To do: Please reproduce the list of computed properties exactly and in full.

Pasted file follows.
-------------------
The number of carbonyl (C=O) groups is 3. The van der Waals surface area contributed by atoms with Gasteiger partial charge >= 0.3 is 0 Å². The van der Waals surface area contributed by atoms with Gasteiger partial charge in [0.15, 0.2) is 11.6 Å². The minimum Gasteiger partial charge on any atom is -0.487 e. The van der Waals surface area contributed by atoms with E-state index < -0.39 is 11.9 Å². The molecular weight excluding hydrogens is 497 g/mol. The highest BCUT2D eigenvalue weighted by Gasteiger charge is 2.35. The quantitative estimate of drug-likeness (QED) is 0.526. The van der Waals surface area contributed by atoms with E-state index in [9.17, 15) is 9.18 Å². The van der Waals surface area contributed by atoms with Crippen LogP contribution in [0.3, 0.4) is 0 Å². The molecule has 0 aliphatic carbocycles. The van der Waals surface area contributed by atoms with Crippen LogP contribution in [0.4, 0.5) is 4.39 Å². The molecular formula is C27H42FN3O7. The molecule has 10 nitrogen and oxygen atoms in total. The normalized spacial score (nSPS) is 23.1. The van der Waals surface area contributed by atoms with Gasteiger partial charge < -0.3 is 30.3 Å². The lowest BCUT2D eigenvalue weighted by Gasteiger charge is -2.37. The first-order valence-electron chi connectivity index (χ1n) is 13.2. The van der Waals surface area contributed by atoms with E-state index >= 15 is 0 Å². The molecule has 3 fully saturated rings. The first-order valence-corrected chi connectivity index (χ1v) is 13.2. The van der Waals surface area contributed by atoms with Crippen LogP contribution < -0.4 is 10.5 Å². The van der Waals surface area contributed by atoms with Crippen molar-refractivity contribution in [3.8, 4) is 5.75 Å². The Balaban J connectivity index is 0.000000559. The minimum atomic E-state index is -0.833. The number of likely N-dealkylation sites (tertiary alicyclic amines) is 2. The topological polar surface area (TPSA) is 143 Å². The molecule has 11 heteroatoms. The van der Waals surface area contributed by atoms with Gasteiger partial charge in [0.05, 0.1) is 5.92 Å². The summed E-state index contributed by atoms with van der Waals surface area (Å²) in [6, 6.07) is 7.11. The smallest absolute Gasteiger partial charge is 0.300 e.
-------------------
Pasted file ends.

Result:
The number of carbonyl (C=O) groups is 3. The van der Waals surface area contributed by atoms with Gasteiger partial charge >= 0.3 is 0 Å². The van der Waals surface area contributed by atoms with Gasteiger partial charge in [0.15, 0.2) is 11.6 Å². The minimum Gasteiger partial charge on any atom is -0.487 e. The van der Waals surface area contributed by atoms with E-state index < -0.39 is 11.9 Å². The molecular weight excluding hydrogens is 497 g/mol. The highest BCUT2D eigenvalue weighted by Gasteiger charge is 2.35. The quantitative estimate of drug-likeness (QED) is 0.526. The van der Waals surface area contributed by atoms with E-state index in [9.17, 15) is 9.18 Å². The van der Waals surface area contributed by atoms with Crippen LogP contribution in [0.3, 0.4) is 0 Å². The molecule has 0 aliphatic carbocycles. The van der Waals surface area contributed by atoms with Crippen LogP contribution in [0.4, 0.5) is 4.39 Å². The molecular formula is C27H42FN3O7. The molecule has 10 nitrogen and oxygen atoms in total. The normalized spacial score (nSPS) is 23.1. The van der Waals surface area contributed by atoms with Gasteiger partial charge < -0.3 is 30.3 Å². The lowest BCUT2D eigenvalue weighted by Gasteiger charge is -2.37. The first-order valence-electron chi connectivity index (χ1n) is 13.2. The van der Waals surface area contributed by atoms with E-state index >= 15 is 0 Å². The molecule has 3 fully saturated rings. The first-order valence-corrected chi connectivity index (χ1v) is 13.2. The van der Waals surface area contributed by atoms with Crippen LogP contribution < -0.4 is 10.5 Å². The van der Waals surface area contributed by atoms with Crippen molar-refractivity contribution in [3.8, 4) is 5.75 Å². The Balaban J connectivity index is 0.000000559. The minimum atomic E-state index is -0.833. The number of likely N-dealkylation sites (tertiary alicyclic amines) is 2. The topological polar surface area (TPSA) is 143 Å². The molecule has 11 heteroatoms. The van der Waals surface area contributed by atoms with Gasteiger partial charge in [0.05, 0.1) is 5.92 Å². The summed E-state index contributed by atoms with van der Waals surface area (Å²) in [6, 6.07) is 7.11. The smallest absolute Gasteiger partial charge is 0.300 e.